Let’s Talk Art: How to Create Affordable Covers for Your Indie Book
No, don’t run away (yet.) While my family has a tendency to go through the art museum making fun of things and pretending we think the trash can is an installation (it might have been, now that I think about it) and making all the arty people mad (well, guys, we pay our membership. We enjoy at as we want to. We’re not shouting. Stop getting close enough to us so you can seethe at what we say) that is not the sort of talk I want to have (though a stroll through the art museum with a camera followed by a “the Hoyts desecrate art post might be fun.)
I’m talking of art in its right and proper place and not exactly high art, either. (Yes, I know high art. During one of the worst depressions of my life, a book with reproductions of Leonardo DaVinci’s paintings and sketches pulled me through.)
The art we want to talk about here, is the sort of art that is needed in a certain place and needs to be good enough to pass muster in that place.
It’s sort of like the wallpaper patterns painted on canvas and mounted on cubes that are used on hotel walls. As “high art” they fall short of the mark, neither elevating nor communicating any other emotion. As art for your own home, they’d probably get incredibly tiring (unless you’re one of those people who uses his/her apartment as a crash pad.) But as “hotel art” it does break the monotony of what would otherwise be institutionally bland walls, and doesn’t have anything particularly memorable to offend or confuse a fussy guest.
The type of art we’re going to talk about is sort of the same: book cover art.
You must have something on the cover of your books. I’ve already talked about signaling and how to make sure your book fits with its genre. Most designers – and for that matter most artists – you can hire will in fact give you “art” and “cover design” that fits only with the “literary and little” set. This is because until very recently that was who the artists and cover designers who hadn’t quite made it worked.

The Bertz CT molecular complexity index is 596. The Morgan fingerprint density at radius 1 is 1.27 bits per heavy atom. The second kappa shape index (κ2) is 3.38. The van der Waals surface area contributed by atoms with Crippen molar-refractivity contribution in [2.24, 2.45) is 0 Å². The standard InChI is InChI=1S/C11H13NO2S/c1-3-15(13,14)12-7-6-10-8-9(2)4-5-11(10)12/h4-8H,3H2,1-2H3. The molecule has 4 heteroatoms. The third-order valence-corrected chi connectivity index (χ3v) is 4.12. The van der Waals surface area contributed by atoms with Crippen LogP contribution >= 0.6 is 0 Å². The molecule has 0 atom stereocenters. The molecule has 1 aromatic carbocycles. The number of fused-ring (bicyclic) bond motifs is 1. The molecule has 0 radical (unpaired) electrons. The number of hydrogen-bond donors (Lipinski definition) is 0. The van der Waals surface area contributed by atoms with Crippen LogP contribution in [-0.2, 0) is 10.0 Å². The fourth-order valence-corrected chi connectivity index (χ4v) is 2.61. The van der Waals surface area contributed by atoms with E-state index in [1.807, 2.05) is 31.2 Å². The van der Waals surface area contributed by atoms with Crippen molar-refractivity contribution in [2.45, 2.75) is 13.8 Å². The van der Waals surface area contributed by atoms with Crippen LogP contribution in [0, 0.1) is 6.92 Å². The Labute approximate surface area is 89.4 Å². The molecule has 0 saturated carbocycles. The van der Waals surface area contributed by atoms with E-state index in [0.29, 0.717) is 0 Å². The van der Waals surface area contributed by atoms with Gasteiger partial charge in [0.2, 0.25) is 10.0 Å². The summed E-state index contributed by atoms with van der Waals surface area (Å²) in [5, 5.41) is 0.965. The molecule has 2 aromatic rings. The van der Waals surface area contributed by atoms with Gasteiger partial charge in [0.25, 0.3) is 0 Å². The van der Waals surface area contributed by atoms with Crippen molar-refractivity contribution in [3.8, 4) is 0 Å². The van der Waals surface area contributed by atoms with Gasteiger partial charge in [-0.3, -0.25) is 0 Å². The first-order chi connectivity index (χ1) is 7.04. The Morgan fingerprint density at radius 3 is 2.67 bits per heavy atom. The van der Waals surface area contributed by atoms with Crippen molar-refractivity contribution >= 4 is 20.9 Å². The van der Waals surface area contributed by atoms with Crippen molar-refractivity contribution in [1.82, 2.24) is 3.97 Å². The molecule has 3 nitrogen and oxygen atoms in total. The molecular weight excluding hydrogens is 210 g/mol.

The other problem with “hiring the professionals” is monetary. I’m now making around $500 a month from my indie (mostly backlog of reverted novels and short stories) publishing. But that is after two years and with my having a lot of backlog. Yes, it’s also on the low side due to these being reverted novels and my only having about a third of them out. I have friends who are making the same from one or two indie-published-from-the-get-go novels.
But the thing is it’s a craps shoot. You might have ten novels out and only one of them sells regularly. Or you might put one novel out and it sells 20k in a month. I’ve known both extremes. I’ve also known novels that don’t sell for a year and suddenly sell 8k in a month, then returning to 100 or so a month after. This proves it has very little to do with quality (beyond basic readability) and everything to do with the novel being discovered (and no, there is as yet no reliable way to make your novel be discovered by the right audience. It will come. But not yet.)
What I’m trying to say, though, is that the indie publishing field is as yet too unstable and new for indie writers to go around paying hundreds of dollars for a cover (and that’s low. Professional artists get paid thousands) then hundreds for a cover designer, then hundreds for a book interior designer, after paying hundreds for an editor.
I know people whose first book out cost them 4k. Are they going to recover it? Who knows? If they’re lucky they might recover that in a month. If they’re not so lucky it could take two years.
I went through the Kris Rusch and Dean Wesley Smith workshops. What I took from them is that money flows to the writer. Yes, I do understand the need sometimes to hire out to do stuff, and I will have a list, later on, of people I know who do various services. BUT that is only justifiable if you’re already a going concern with a few stories out, and a baseline of what you’re likely to make, if your story is long enough you’re likely to sell a reasonable number (short stories sell less than novels) and if your life is so busy you can’t truly add another thing.
On that last – it might be worth it to you to pay to have stuff done instead of learning to do it, if your alternative is to stop writing while you learn to do it. But even so, you’ll want the best possible job for the lowest possible money, right?
Every time I come to this point, in a talk with a newby writer, I get hit with the same thing, “but I can’t draw. I can’t.” The stompy foot is optional.
This always makes me wonder if this person has ever looked for art on line. Because the alternative to “hire an artist to create a dedicated piece of art” is NOT “draw it yourself.”
My drawing, it is better than average, but the time for art classes has got squeezed out these last 4 years, and my skills have suffered. I can do sketches to show what I want, but they’re not “cover quality.”